The Yangtze River is also known as the Yangzi o Yangtze Kiang, meaning 'long river' in Tibetan. The name likely comes from the ancient ferry crossing of Yangzi Jin, which means Yangzi crossing. Because it was the first name heard by European missionaries and merchants, such name, which was used only for the lower course of the river, was applied in English to the entire river.
However, when the Yangtze first appeared in British maps, it was called Quian and Quianshui, names given to it by Marco Polo.
The Yangtze has played a major role in the history, culture and economy of China. It is the longest river in China and in Asia. It flows through eight provinces before it discharges into the East China Sea near Shanghai. It is also the third longest river in the world after the Amazon and the Nile.
It is more than 6,000 kilometres long and a large portion of its course is navigable. In addition to its cultural significance, it has a major role in energy production, since one of the main dams on the river, the Three Gorges Dam, is the largest dam in the world, and its hydropower plant is also the largest in the world.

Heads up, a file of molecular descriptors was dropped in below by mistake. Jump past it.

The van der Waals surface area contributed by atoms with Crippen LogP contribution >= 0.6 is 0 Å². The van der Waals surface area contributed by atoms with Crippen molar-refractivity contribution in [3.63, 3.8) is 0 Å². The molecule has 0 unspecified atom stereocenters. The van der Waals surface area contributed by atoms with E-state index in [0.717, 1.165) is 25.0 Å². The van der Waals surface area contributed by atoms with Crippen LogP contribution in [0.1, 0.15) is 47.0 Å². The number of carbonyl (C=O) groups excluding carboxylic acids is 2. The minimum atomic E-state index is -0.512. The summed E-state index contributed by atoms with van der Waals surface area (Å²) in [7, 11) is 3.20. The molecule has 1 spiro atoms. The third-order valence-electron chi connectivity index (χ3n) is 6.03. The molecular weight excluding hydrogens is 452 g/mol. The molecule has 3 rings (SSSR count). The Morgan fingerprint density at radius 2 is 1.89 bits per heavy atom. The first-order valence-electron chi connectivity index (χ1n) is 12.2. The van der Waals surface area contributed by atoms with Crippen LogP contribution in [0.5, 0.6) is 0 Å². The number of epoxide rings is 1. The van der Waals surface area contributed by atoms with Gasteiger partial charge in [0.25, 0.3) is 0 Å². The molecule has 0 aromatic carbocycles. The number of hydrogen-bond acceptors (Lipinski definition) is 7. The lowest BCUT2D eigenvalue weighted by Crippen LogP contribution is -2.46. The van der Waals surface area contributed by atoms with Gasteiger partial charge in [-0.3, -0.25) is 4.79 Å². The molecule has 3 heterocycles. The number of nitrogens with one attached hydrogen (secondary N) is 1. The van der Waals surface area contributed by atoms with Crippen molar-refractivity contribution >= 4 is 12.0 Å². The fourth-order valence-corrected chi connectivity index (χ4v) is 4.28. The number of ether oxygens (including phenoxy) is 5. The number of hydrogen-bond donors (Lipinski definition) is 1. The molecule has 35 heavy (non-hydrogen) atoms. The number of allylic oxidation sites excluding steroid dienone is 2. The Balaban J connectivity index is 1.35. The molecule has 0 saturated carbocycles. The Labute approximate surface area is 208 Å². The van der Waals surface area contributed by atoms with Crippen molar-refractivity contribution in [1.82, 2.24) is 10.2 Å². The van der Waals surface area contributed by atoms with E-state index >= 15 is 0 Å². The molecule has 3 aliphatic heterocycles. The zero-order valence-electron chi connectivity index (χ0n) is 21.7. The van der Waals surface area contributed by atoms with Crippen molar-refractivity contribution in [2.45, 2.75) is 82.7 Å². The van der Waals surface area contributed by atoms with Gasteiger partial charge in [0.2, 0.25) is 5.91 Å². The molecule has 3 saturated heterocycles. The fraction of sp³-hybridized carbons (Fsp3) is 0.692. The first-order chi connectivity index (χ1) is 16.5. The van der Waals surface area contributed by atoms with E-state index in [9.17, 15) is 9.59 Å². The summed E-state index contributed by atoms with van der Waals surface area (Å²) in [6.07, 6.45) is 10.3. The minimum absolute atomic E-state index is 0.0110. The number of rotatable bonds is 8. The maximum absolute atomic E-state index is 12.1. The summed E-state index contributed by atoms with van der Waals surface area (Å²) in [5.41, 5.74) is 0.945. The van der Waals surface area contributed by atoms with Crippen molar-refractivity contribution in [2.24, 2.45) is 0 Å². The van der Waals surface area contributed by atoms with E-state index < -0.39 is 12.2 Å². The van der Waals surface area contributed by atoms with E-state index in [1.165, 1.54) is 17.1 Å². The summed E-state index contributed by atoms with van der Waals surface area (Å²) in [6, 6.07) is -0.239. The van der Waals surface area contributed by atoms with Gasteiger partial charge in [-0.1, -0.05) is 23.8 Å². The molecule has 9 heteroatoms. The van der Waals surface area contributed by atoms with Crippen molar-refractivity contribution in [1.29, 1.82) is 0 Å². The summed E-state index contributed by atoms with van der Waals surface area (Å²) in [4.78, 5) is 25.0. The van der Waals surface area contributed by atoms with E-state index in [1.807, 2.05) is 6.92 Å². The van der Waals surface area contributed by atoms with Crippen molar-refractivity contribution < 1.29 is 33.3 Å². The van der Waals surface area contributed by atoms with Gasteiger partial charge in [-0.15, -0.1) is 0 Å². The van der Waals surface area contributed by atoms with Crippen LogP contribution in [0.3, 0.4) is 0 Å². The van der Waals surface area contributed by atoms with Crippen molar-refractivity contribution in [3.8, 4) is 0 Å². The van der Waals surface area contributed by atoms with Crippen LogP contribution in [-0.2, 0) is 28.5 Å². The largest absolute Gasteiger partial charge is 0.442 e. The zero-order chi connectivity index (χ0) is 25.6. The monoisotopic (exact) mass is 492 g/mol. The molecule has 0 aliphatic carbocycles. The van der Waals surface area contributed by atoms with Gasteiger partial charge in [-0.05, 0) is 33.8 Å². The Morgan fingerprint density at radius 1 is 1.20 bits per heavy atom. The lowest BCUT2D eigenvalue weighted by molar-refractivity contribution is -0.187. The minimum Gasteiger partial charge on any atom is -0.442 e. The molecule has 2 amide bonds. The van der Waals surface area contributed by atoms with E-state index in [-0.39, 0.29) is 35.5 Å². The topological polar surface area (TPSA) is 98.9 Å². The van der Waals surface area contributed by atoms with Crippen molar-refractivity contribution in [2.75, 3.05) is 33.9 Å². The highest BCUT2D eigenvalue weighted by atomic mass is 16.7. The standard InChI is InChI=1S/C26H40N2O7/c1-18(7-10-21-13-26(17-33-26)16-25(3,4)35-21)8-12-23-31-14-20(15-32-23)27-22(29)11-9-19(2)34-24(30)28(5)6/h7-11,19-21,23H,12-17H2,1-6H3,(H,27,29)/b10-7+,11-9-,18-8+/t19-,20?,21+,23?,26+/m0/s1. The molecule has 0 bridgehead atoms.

In the province of Yunnan, the river flows through deep gorges: this is one of the protected areas in the Three Parallel Rivers of Yunnan Protected Areas, a UNESCO World Heritage Site.
The Yangtze River is sometimes considered as the boundary dividing Northern and Southern China, although Chinese geographers consider the Qinling-Huaihe Line to be the official north-south boundary.
However, not everything is idyllic in this river landscape: it is estimated that 25 million tonnes of waste are discharged into the Yangtze every year, that is, nearly 40% of the waste generated in China.